Chrystal Paulos: Top researcher honor affirmed by V Foundation grant for novel T cell therapy for melanoma
The naming of Chrystal Paulos, PhD, director of translational research for cutaneous malignancies at Winship Cancer Institute, as an honoree for Emory Researcher Appreciation Day has been underscored by her receipt of the V Foundation for Cancer Research 2021 Translational Award.
The award will fund her study to rejuvenate T cells for the treatment of patients with advanced melanoma. Emory hematologist and medical oncologist Ragini Kudchadkar, MD, will join Dr. Paulos' research team as co-principal investigator on this study, which will also include such key collaborators as surgical oncologists Mike Lowe, MD, and Keith Delman, MD, and biostatistician Yuan Liu, PhD.
This V Foundation grant is a three-year, $600,000 award supporting bench to bedside research that concludes with the planning of a future clinical trial. In this case, the trial would involve melanoma patients unresponsive to anti-PD-1 based immunotherapy.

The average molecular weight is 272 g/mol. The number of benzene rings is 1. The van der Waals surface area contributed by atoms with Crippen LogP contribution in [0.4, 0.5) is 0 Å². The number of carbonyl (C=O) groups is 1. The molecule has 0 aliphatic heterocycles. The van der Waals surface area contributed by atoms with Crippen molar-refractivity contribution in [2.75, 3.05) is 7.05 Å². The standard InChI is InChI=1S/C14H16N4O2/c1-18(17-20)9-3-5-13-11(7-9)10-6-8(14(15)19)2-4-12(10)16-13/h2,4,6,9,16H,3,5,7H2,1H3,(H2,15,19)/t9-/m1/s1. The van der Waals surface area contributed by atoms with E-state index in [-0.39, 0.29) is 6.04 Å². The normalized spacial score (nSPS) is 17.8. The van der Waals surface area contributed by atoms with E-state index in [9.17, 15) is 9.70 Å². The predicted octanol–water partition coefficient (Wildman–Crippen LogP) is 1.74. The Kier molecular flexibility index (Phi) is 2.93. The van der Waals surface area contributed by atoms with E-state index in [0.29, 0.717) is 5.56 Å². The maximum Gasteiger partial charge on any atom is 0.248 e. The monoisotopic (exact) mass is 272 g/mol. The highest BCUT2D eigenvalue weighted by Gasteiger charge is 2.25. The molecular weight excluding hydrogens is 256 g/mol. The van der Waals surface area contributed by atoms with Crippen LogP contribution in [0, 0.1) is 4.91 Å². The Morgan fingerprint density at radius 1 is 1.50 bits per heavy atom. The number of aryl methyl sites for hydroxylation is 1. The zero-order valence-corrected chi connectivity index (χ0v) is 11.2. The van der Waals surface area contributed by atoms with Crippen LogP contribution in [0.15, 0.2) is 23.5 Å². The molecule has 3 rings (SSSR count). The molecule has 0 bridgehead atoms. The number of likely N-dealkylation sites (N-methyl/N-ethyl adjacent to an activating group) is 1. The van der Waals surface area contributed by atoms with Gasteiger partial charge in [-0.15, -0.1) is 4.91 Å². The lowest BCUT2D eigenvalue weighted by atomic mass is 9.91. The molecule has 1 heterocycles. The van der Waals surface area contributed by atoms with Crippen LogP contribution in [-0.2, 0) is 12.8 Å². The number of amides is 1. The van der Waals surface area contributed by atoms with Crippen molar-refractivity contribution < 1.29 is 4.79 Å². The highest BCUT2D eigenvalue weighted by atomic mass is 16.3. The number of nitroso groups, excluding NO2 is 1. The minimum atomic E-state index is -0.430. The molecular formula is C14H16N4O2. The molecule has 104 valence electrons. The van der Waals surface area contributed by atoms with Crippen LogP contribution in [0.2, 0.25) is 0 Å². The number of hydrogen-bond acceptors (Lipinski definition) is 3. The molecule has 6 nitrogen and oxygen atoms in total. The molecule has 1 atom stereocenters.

Though survival for patients with advanced melanoma has improved over the last decade with the introduction of single agent anti-PD-1 antibody treatment, half of patients that receive this therapy experience recurrence. Combination immunotherapy is also used to treat patients with melanoma, but its higher response rate is counterbalanced by greater toxic side effects. To date, there are few reliable blood or tumor markers that can predict which therapy may be the best choice for patients.
"This project is focused on understanding why some patients are resistant to PD1-based therapies," says Dr. Paulos. "We recently discovered that patients who had more of the protein CD26 in their tumor's immune cells were more responsive to treatment. These collective findings beg the question: What is the role of CD26 in the immune response to melanoma?"
Dr. Paulos and her team will study CD26 melanoma immunity using patients' blood and tumor samples, with the goal of uncovering data that will allow CD26 to be used as a biomarker in prognosis for patients treated with PD-1-based therapies. This discovery would pave the way for clinical studies to evaluate the success of CD26 as a predictive marker for helping to select whether combination or single-agent immunotherapy would be the most appropriate treatment for a patient.
"Our work also suggests that CD26 could be targeted to improve outcomes in patients unresponsive to standard of care therapies, or that CD26-expressing T cells could be used in the future to advanced adoptive T cell transfer therapies for melanoma," says Dr. Paulos.